It may be hard to fathom, but merchandise returns were once orderly processes. A consumer returned a product to the store where it was purchased. The merchant had straightforward guidelines for accepting returns, and the merchandise had to be returned in good, if not pristine, condition. By the way, there was no "e" before "commerce."
Today's returns are anything but straight-line events, due to the digital tsunami that has created what could be called a reverse omnichannel effect. Returns can come from anywhere, at any time, and be received at multiple locations. The convenience of shopping from mobile devices means the length of the returns pipeline is greater than ever before. Retailers with online footprints (which is everyone) and e-tailers tolerate, if not encourage, orders of multiple items in the hopes a buyer will order four and perhaps return two instead of three; that practice effectively stuffs the returns channels. Because merchants are loath to set stringent returns policies for fear of being skewered on social media, scruffy stuff that in the past would be ineligible for refunds or credits is instead accepted. The rise of a phenomenon known as "fast fashion," where new designs replace old at the blink of an eye, means that there are now 12 design seasons a year instead of the traditional four, and has dramatically increased returns turnover.
In the high-tech and electronics segments, tougher environmental regulations make it harder for companies to toss out a product with little residual value. For instance, a liquid crystal display (LCD) module can account for up to 75 percent of the greenhouse gas and carbon emissions of an entire device, according to Li Tong Group, a Hong Kong-based reverse logistics specialist that manages the reverse supply chains for dozens of original equipment manufacturers (OEMs).SQUEEZE THOSE LEMONS!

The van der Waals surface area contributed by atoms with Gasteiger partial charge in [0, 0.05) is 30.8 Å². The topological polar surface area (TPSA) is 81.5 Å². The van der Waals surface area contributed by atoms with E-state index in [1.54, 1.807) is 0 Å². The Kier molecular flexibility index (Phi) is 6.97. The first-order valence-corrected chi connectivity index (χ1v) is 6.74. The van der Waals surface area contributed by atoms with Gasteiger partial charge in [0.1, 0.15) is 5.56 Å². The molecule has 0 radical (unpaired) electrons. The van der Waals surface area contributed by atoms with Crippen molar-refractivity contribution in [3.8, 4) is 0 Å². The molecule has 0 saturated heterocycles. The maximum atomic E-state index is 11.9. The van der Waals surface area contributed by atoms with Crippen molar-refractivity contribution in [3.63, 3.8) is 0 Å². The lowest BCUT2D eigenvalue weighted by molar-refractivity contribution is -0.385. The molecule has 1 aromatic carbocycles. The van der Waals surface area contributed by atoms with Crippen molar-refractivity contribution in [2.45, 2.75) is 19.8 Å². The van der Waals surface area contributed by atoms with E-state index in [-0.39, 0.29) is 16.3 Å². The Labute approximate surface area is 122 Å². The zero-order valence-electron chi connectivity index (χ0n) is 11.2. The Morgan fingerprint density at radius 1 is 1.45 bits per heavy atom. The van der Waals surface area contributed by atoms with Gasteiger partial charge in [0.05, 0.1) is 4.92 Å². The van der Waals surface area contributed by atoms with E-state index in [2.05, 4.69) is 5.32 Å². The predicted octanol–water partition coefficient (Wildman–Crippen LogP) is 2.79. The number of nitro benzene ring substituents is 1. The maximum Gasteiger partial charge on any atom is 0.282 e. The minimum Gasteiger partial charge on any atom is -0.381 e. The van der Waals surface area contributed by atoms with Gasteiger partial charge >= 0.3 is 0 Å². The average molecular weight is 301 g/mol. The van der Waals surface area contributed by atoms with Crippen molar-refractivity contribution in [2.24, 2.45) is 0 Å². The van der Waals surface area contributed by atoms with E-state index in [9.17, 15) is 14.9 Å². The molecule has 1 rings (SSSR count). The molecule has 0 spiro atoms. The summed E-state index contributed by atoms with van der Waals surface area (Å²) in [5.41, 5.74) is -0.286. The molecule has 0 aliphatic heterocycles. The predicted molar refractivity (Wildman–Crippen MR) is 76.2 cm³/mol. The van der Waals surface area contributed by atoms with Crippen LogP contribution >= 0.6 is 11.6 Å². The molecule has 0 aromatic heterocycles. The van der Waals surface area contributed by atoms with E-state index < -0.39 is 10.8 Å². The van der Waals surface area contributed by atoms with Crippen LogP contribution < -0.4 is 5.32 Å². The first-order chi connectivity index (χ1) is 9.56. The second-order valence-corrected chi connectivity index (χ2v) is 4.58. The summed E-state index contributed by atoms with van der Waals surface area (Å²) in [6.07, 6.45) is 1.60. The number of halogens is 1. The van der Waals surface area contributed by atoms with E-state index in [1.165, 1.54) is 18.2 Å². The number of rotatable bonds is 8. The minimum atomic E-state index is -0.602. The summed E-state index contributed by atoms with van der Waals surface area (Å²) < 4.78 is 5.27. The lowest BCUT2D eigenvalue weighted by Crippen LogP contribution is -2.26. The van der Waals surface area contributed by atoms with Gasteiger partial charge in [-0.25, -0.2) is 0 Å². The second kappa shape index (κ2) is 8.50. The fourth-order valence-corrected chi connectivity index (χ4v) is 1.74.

These obstacles have not stopped revenue-hungry companies from trying to make lemonade out of lemons, however. The practice of repositioning returned merchandise for a new forward move has gained momentum as manufacturers, retailers, and their reverse logistics practitioners look to monetize returned goods that might otherwise be drastically marked down or simply thrown away. While the redeployment process wouldn't be considered a profit center, it could play a key role in mitigating sizable losses bound to incur from using the traditional disposal methods.
As a result, a tactic that had been executed sporadically and opportunistically has become strategic in nature, said David Vehec, business development specialist-retail at Pittsburgh-based Genco Supply Chain Solutions, a privately held reverse logistics specialist acquired earlier this year by FedEx Corp. "The use of redeployment strategies has grown exponentially in the last two years," said Vehec, without providing data to quantify the growth.
The more sophisticated organizations, perhaps unsurprisingly, have led the charge up to now. Yet virtually all companies can benefit from the availability of digital tools that experts said would provide the needed visibility to identify and ultimately reposition the goods that could fetch the most money in the secondary market. For example, order management systems commonplace across the supply chain contain "distributed order management" (DOM) modules that determine when a return—"eaches," "onesies," or "twosies" that, in aggregate, account for most of the e-commerce avalanche—should stay within a retailer's network for resale, or if the resale's value is so low as to not justify the costs of shipping, according to Victoria Brown, senior research analyst at consultancy IDC Retail Insights. "The DOM does the thinking for you," Brown said. However, many retailers have yet to leverage the module, she said.HIGH-TECH CHALLENGES